2 tablespoons all purpose flour                                
    1/4 cup Pernod or Herbsaint                                           
    24 shucked medium oysters, reserve liquor for another use      
    2 cups (packed) coarsely grated Monterey Jack cheese           
    2 cups crumbled soft fresh goat cheese or shredded mozzarella  
    2 cups medium cheddar cheese                                   
    2 tablespoons finely chopped fresh parsley or chervil          
    1 tablespoon finely chopped fresh tarragon                     
    Coarsely ground black pepper                                   
    1 1/2 cups Japanese panko                                      

Note:  The volume of the pasta medley varies according to the brand of pasta used.  If more pasta is needed, add about 4 ounces of small to medium size shell pasta.

Preheat oven to 400°F.  Butter two 9x13x2-inch glass or ceramic baking dishes.  Melt 1 tablespoon butter in heavy large skillet over medium-high heat and add bacon slices.  Cook until crispy; remove from skillet, and drain on paper towels.  Without draining the skillet, add the spinach (in batches if necessary) and sauté until wilted, about 3 minutes.  Remove spinach and set aside in a small bowl.  Add remaining butter to the skillet, then add shallots; sprinkle with salt and pepper.  Cover and cook 5 minutes, stirring often.  Reduce heat to medium.  Cook, covered, until shallots are deep brown, stirring often, about 6 to 8 minutes.

Meanwhile, cook jumbo pasta shells in large saucepan of boiling water until just tender but still firm to bite, stirring occasionally; drain well and place in a large bowl.  Reserve pan.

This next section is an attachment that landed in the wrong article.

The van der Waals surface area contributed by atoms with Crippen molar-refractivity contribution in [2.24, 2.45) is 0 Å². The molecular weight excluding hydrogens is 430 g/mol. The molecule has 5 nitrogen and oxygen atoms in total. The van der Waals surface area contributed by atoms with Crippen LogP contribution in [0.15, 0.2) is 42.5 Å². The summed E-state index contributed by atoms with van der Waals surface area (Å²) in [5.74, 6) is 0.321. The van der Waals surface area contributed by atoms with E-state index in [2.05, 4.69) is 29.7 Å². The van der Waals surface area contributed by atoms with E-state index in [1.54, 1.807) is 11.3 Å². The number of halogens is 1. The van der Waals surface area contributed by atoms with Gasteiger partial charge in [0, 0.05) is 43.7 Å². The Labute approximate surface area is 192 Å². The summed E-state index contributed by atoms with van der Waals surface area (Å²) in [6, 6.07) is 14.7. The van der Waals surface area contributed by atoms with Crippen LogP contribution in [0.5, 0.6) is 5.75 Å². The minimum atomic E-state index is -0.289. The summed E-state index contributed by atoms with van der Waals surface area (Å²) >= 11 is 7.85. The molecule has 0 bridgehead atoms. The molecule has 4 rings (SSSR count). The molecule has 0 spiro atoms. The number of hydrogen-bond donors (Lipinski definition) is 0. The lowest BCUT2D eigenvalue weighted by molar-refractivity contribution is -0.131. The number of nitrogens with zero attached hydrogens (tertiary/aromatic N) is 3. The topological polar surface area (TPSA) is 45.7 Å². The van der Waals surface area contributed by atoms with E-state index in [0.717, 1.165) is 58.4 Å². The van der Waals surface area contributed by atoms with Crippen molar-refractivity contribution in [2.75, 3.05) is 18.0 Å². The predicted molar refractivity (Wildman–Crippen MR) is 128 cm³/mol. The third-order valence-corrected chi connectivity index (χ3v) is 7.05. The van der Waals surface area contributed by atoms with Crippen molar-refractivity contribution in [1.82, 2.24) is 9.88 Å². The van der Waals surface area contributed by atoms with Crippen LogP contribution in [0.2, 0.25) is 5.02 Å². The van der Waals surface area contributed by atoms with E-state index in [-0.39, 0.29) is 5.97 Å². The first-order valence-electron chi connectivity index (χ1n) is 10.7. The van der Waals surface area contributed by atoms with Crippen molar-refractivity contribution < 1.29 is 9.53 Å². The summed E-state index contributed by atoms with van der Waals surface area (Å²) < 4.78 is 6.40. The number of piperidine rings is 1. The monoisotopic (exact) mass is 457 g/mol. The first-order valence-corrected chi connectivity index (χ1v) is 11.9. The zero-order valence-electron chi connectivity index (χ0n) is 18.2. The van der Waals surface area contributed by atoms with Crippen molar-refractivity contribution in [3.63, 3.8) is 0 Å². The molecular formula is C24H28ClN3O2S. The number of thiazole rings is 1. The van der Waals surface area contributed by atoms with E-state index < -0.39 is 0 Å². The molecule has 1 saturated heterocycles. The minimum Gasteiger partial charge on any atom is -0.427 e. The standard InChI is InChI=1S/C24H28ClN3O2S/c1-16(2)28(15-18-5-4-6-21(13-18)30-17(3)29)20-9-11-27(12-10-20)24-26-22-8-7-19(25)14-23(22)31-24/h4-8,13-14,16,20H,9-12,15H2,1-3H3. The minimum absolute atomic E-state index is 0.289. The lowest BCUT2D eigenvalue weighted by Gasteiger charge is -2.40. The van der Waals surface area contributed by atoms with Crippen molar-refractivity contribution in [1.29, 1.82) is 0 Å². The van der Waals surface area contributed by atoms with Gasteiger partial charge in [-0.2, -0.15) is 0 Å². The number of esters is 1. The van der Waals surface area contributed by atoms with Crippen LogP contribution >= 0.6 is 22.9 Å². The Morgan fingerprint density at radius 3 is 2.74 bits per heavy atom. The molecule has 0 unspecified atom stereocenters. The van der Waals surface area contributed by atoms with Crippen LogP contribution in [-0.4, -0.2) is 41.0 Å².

In the same pan (or another), cook spiral pasta in boiling water just until tender but firm to bite, stirring occasionally; drain well and place in a separate bowl from the pasta shells.

In the same pan (or another), cook ravioli or tortellini in boiling water just until tender but firm to bite, stirring occasionally; drain well and mix together with the spiral pasta.

In the same pan (or another), cook penne or elbow macaroni in boiling water just until tender but firm to bite, stirring occasionally; drain well and mix together with spiral pasta, and ravioli or tortellini.

Bring half and half, cream, and hot sauce to barely a simmer in same saucepan over medium heat.  Toss the Gouda cheese and the extra-sharp cheddar cheese and flour in medium bowl to coat; add to half and half mixture.  Whisk in Pernod and continue whisking until sauce is smooth and just returns to simmer, about 3 to 4 minutes.  If sauce is too thick, add more half and half by tablespoonfuls up to 1/2 cup.  Mix into a large bowl with the combined pastas leaving the jumbo shells aside.  Season with salt and pepper.

Divide the pasta mixture into 4 parts, and spread 1 part of the pasta mixture evenly in each of the prepared dishes.  Stuff 1 oyster in each jumbo pasta shell and place a single layer of the stuffed jumbo shells into each dish (spaced evenly, 12 to each dish), then distribute the sautéed spinach evenly into each dish.  Top with the Monterrey Jack cheese working some of the cheese into each of the jumbo shells with the oyster. Then spoon remaining pasta mixture over the oysters, spinich, and cheese.  Top evenly with shallots, finely crumbled bacon bits, then the goat cheese, the medium cheddar cheese, and the parsley and tarragon.  Sprinkle with coarsely ground black pepper to taste, then top evenly with panko.  Bake until heated through, about 18 to 20 minutes.  If needed, place in broiler for 1 to 2 minutes to lightly brown the top.  Remove from oven and place on a wire rack for 10 minutes.  Serve hot.  Serving size approximately 3 inches by 3 inches including 1 oyster.

Rockefeller never had it so good.

Note:  If the oysters are to be omitted, just leave them out and change the Gouda to a smoked Gouda or smoked cheddar.

Wednesday, February 8, 2012

Horseshoe Meadows

The Brookie Bash was actually the second fishing event I went on sponsored by the Long Beach Casting Club.  The first was a local trip to the San Gabriel River near Los Angeles.  But the Brookie Bash was not local, and I believe I was the only beginner in the group of fly fisherpersons.